West’s Johnson takes game to D-I levelJoliet West’s Marlon Johnson blocks a shot by Hillcrest’s
Virgil Fleming during the Tiger Shootout at
Joliet Central H.S. in Joliet Friday. June, 24, 2011.
Ray Luna ~ For Sun-Times Media
Updated: June 27, 2011 2:14PM
He can run the floor and put the ball on the floor.
He has a mid-range game offensively. He can rebound and is a human eraser with his shot blocking.
But the best thing about Joliet West senior-to-be center Marlon Johnson is he is 6-9 — and still growing.
College coaches galore were at the Joliet Central fieldhouse Friday and Saturday for the fourth annual Joliet West Tiger Shootout (the site was changed because of a power outage at West).
West was not in contention for the tournament championship or anything, but the Tigers commanded attention whenever they took the floor.
Everyone wanted to get a close look at Johnson.
The big-time college coaches got an eyeful and then some at an AAU tournament in Chicago a month ago. West played at the University of Illinois last weekend, with Johnson again on a major stage, and the Tiger Shootout was yet another attraction.
Illinois, DePaul, Tennessee, Loyola, Western Virginia and Northern Illinois, among others, already have expressed interest in what has become increasingly rare in this area — a highly recruited big man.
“It’s my dream to play Division I basketball,” said Johnson, sporting a Fighting Illini basketball T-shirt.
Johnson was born in Champaign and lived there until he was 6 years old. He then moved and attended first grade in Joliet.
In his younger life, he never imagined basketball would take him to these heights.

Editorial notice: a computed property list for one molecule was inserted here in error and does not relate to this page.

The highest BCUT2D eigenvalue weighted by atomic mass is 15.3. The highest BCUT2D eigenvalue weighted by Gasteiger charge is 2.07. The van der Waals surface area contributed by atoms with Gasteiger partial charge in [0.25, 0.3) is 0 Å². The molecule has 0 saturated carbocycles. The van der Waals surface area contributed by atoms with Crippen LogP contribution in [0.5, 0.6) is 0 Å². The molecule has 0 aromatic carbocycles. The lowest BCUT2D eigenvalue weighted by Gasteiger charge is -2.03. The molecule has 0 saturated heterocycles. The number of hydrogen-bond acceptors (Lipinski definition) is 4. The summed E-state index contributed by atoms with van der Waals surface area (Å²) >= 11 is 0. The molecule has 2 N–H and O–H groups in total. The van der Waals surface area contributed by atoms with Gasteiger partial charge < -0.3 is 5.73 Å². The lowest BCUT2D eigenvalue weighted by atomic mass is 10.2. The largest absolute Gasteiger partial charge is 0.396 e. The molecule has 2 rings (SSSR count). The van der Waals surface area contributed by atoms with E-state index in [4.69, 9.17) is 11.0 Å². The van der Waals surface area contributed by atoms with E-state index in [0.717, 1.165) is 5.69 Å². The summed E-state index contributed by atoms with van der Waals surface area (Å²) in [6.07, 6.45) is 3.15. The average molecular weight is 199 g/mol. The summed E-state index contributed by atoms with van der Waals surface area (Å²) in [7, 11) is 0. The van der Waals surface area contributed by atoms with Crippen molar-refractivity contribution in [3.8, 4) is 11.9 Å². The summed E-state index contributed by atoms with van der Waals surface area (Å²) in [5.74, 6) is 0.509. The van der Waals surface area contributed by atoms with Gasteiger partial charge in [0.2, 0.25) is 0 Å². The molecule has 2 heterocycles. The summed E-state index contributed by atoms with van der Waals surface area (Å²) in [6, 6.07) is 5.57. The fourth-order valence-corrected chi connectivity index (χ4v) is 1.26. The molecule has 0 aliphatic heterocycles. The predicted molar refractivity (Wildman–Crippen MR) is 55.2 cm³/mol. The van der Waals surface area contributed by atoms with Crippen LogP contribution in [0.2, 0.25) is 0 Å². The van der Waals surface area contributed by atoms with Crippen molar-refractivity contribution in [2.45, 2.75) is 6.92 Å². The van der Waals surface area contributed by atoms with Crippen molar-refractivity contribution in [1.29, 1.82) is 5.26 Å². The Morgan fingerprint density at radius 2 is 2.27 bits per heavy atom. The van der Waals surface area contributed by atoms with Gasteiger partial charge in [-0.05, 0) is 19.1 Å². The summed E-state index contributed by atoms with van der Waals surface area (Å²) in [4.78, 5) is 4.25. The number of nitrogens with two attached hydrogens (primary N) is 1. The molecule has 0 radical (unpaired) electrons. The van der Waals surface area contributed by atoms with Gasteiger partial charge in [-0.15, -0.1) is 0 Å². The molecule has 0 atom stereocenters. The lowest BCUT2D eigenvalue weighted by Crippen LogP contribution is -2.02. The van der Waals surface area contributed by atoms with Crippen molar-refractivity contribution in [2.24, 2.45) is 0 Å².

“I went to Hufford (Junior High) and did not play in sixth grade,” he said. “I made the team in seventh grade, but in eighth grade, I didn’t make it.
“I played on the ‘B’ team, and a little on the ‘A’ team, my freshman year at West. Sophomore year I got taller and started.”
Last year, Johnson got his first taste of regular varsity competition and logged considerable minutes. He did some things well, including leading the Tigers in rebounding, but scored only a handful of points per game and was not yet what you would call dominant.
“I was 6-1, 6-2 as a freshman, about 6-5 or 6-6 as a sophomore and 6-7, maybe 6-8, last year,” he said. “I’m 6-9 now — yeah, I may still be growing. I weigh 200 and I’m eating a lot. So I will put on some more weight.”
“Marlon is at the tip of the iceberg,” West coach Luke Yaklich said. “This kid is really operating on two years of basketball where he has seen minutes against quality competition. That’s all.
“Now, put another inch and another 20 pounds on him and consider he can shoot from 15 feet, dribble a little and block a lot of shots, and his game will grow exponentially from now until he enters college.”
Johnson has gotten to the point where major Division I schools are hot on his trail for more reasons than his growth spurt.
“You can’t teach height, but Marlon is a kid who loves the game and is always in the gym,” Yaklich said. “But he’s a big kid who likes to shoot it. We want to get him meaner and tougher inside.
“After our game against Joliet Central last year, I said he was going to be a beast next year. Well, he has stuck with it and learned how to work hard on his own. The question now is how much better he can get between now and November.”
Johnson said an emphasis in the Tigers’ camp is on turning him into the focal point on offense.
“I want to be a lot more of an offensive force this year,” he said. “Coach (Yaklich) said the offense is going to run through me.”
“Our offense is going to run through Marlon Johnson,” Yaklich emphasized. “There were games last year (the Tigers finished 9-16) when we looked good when we did that, and other games where he did not get enough touches.
“Part of that is Marlon himself. He has to learn to work hard without the ball to get in position to get the ball.”
All indications are Johnson will do his part of the preparation. He wants the upcoming season to be the best it can be, personally and for the Tigers.
He said he does not anticipate selecting a college until after the season. But whenever that time comes, he will have plenty of big-time options.
Everyone knows of Marlon.